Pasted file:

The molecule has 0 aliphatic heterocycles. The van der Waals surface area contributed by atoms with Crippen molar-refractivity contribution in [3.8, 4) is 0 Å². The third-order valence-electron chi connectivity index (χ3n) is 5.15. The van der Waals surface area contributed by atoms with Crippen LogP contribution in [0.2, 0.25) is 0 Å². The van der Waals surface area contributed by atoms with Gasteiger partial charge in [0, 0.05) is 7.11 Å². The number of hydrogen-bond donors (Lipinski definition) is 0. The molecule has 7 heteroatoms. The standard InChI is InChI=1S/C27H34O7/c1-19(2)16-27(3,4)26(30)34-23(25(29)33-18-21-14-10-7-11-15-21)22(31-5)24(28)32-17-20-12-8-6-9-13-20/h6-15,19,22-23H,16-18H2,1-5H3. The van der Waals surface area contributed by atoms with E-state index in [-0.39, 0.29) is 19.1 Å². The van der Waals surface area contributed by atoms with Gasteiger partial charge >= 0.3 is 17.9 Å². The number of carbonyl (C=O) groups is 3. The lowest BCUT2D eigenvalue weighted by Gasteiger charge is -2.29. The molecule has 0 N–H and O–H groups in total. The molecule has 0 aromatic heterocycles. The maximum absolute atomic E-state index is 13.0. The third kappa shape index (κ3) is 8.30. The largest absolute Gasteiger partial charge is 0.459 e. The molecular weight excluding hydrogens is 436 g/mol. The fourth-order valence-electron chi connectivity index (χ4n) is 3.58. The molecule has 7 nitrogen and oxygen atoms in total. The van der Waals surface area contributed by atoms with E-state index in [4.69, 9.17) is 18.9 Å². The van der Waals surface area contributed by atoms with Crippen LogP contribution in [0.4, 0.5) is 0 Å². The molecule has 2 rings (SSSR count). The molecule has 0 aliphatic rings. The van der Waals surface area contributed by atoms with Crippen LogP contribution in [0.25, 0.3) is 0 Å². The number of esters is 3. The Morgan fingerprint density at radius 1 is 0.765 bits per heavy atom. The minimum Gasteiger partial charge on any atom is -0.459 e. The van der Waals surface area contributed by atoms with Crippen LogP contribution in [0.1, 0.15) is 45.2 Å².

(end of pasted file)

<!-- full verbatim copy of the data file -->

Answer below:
The molecule has 0 aliphatic heterocycles. The van der Waals surface area contributed by atoms with Crippen molar-refractivity contribution in [3.8, 4) is 0 Å². The third-order valence-electron chi connectivity index (χ3n) is 5.15. The van der Waals surface area contributed by atoms with Crippen LogP contribution in [0.2, 0.25) is 0 Å². The van der Waals surface area contributed by atoms with Gasteiger partial charge in [0, 0.05) is 7.11 Å². The number of hydrogen-bond donors (Lipinski definition) is 0. The molecule has 7 heteroatoms. The standard InChI is InChI=1S/C27H34O7/c1-19(2)16-27(3,4)26(30)34-23(25(29)33-18-21-14-10-7-11-15-21)22(31-5)24(28)32-17-20-12-8-6-9-13-20/h6-15,19,22-23H,16-18H2,1-5H3. The van der Waals surface area contributed by atoms with E-state index in [-0.39, 0.29) is 19.1 Å². The van der Waals surface area contributed by atoms with Gasteiger partial charge >= 0.3 is 17.9 Å². The number of carbonyl (C=O) groups is 3. The lowest BCUT2D eigenvalue weighted by Gasteiger charge is -2.29. The molecule has 0 N–H and O–H groups in total. The molecule has 0 aromatic heterocycles. The maximum absolute atomic E-state index is 13.0. The third kappa shape index (κ3) is 8.30. The largest absolute Gasteiger partial charge is 0.459 e. The molecular weight excluding hydrogens is 436 g/mol. The fourth-order valence-electron chi connectivity index (χ4n) is 3.58. The molecule has 7 nitrogen and oxygen atoms in total. The van der Waals surface area contributed by atoms with E-state index in [4.69, 9.17) is 18.9 Å². The van der Waals surface area contributed by atoms with Crippen LogP contribution in [0.4, 0.5) is 0 Å². The molecule has 2 rings (SSSR count). The molecule has 0 aliphatic rings. The van der Waals surface area contributed by atoms with Crippen LogP contribution in [0.25, 0.3) is 0 Å². The number of esters is 3. The Morgan fingerprint density at radius 1 is 0.765 bits per heavy atom. The minimum Gasteiger partial charge on any atom is -0.459 e. The van der Waals surface area contributed by atoms with Crippen LogP contribution in [0.1, 0.15) is 45.2 Å².